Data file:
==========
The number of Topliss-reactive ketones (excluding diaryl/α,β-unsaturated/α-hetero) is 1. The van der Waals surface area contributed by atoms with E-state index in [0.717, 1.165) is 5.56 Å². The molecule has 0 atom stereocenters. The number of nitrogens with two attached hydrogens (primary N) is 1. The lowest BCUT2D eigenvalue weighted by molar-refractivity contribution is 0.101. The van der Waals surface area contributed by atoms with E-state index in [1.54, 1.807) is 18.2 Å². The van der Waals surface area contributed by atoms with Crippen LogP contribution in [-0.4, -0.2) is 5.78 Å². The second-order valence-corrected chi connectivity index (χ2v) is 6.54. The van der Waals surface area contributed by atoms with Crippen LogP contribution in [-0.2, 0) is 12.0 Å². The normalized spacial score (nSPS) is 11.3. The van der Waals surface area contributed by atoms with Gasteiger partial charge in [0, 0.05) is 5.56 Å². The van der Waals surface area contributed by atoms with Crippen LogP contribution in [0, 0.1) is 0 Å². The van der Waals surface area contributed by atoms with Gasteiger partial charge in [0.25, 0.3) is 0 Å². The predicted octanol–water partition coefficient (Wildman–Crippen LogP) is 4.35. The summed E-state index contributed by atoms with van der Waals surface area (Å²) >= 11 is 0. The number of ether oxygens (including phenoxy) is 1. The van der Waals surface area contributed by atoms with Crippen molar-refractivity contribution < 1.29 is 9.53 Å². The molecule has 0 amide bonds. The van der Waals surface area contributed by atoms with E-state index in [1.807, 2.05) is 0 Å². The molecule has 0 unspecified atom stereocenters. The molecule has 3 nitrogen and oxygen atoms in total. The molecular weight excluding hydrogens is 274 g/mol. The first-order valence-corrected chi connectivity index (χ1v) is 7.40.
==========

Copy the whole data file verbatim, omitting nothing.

The number of Topliss-reactive ketones (excluding diaryl/α,β-unsaturated/α-hetero) is 1. The van der Waals surface area contributed by atoms with E-state index in [0.717, 1.165) is 5.56 Å². The molecule has 0 atom stereocenters. The number of nitrogens with two attached hydrogens (primary N) is 1. The lowest BCUT2D eigenvalue weighted by molar-refractivity contribution is 0.101. The van der Waals surface area contributed by atoms with E-state index in [1.54, 1.807) is 18.2 Å². The van der Waals surface area contributed by atoms with Crippen LogP contribution in [-0.4, -0.2) is 5.78 Å². The second-order valence-corrected chi connectivity index (χ2v) is 6.54. The van der Waals surface area contributed by atoms with Crippen LogP contribution in [-0.2, 0) is 12.0 Å². The normalized spacial score (nSPS) is 11.3. The van der Waals surface area contributed by atoms with Gasteiger partial charge in [0, 0.05) is 5.56 Å². The van der Waals surface area contributed by atoms with Crippen LogP contribution in [0, 0.1) is 0 Å². The van der Waals surface area contributed by atoms with Gasteiger partial charge in [0.25, 0.3) is 0 Å². The predicted octanol–water partition coefficient (Wildman–Crippen LogP) is 4.35. The summed E-state index contributed by atoms with van der Waals surface area (Å²) >= 11 is 0. The number of ether oxygens (including phenoxy) is 1. The van der Waals surface area contributed by atoms with Crippen molar-refractivity contribution < 1.29 is 9.53 Å². The molecule has 0 amide bonds. The van der Waals surface area contributed by atoms with E-state index in [1.807, 2.05) is 0 Å². The molecule has 0 unspecified atom stereocenters. The molecule has 3 nitrogen and oxygen atoms in total. The molecular weight excluding hydrogens is 274 g/mol. The first-order valence-corrected chi connectivity index (χ1v) is 7.40.